IN Gov. Daniels Compares Illinois Politics to "Living Next to the Simpson's"

Posted: Dec 13, 2011 12:01 AM

The Illinois legislature proposed a tax package that is designed to keep the $CME and $CBOE from leaving the state. Is it enough? Indiana governor Mitch Daniels has said that being next to Illinois is like living next door to the Simpson's.

The bill they will pass will tax roughly 27% of exchange transactions. The rationale for taxing them is the transactions initiate and take place within state borders. That assumption is incorrect.

While 15% of the exchanges transactions take place using open outcry on the floor, most of those transactions initiate from all other points in the world. If I were a floor trader, I’d be ticked at Democrats in Illinois.

They just gave CME and CBOE an extra incentive to try and close the floors.


The second concept being tossed about is that CME and CBOE shouldn’t be given tax breaks because they are profitable. Does that mean we only give tax breaks to companies that are poorly run and losing money? Profitability of a company shouldn’t ever be a consideration for a tax break.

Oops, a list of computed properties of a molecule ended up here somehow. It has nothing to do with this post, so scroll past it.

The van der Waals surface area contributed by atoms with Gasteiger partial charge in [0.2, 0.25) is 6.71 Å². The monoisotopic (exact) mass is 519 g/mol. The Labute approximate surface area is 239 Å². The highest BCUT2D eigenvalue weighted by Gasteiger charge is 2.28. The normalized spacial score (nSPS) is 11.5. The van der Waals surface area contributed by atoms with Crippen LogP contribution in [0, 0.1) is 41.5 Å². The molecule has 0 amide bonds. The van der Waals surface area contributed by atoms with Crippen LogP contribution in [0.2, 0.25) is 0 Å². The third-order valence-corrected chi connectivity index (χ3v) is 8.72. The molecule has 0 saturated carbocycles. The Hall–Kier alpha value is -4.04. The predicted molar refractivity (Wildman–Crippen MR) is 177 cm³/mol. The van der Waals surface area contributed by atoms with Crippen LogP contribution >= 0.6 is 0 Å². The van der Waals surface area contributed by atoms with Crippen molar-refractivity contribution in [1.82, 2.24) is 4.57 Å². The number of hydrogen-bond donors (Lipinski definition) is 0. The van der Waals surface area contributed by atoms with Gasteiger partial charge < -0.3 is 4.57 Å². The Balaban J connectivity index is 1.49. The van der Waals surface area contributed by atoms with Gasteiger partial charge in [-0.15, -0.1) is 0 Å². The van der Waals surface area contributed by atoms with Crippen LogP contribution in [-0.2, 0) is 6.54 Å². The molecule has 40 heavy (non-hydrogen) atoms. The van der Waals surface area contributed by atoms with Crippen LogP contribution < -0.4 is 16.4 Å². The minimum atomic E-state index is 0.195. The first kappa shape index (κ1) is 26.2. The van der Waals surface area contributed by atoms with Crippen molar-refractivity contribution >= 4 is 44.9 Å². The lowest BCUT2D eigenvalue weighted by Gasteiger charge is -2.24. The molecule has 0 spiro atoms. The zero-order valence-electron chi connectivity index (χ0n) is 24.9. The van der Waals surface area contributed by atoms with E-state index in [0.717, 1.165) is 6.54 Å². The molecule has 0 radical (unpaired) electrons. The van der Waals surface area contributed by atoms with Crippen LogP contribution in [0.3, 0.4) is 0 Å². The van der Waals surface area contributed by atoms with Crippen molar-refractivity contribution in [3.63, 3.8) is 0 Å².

The core problem is that Illinois is one of the most expensive places to do business in the nation. The Democratic tax increase last January has cost the state many businesses, and it has lost thousands of jobs. The migration of companies from high tax/high cost states has accelerated in the last decade. The American south is rising again.

Meanwhile, taxes are killing jobs. In another study, the Illinois Policy Institute finds that Illinois was enjoying a jobs recovery until the tax hike passed this year. Then the job numbers headed south in a hurry, and payrolls shrunk by 89,000 in the six months following the revenue grab. The Illinois jobless rate is 10.1%, well above the 8.6% national rate.

Many on the right are ticked. They don’t favor a carve out for big companies. Dealmaking perpetuates the crony capitalism culture that is dominant in Illinois. Do you want to be beholden to your elected official? The left is mad too, since they incorrectly see high taxes as a path to prosperity.

The left is against profits, and think that just because the government built some infrastructure, they’re entitled to all money.

Will CME or CBOE move? It depends. They will total up the cost of moving. Then figure in costs from lost network effects and disruption of operations and balance it against the cost of staying. But if I were them, I’d also try to figure out a way to calculate the cost of the political risk of my tax break going away.

The exchanges are in an international competition for capital. The cost of operating a business in Illinois is expensive not just because of taxes, but because of all the rules and regulations that accompany them. It’s not fun to try and operate a business when there is a knife being held to your throat.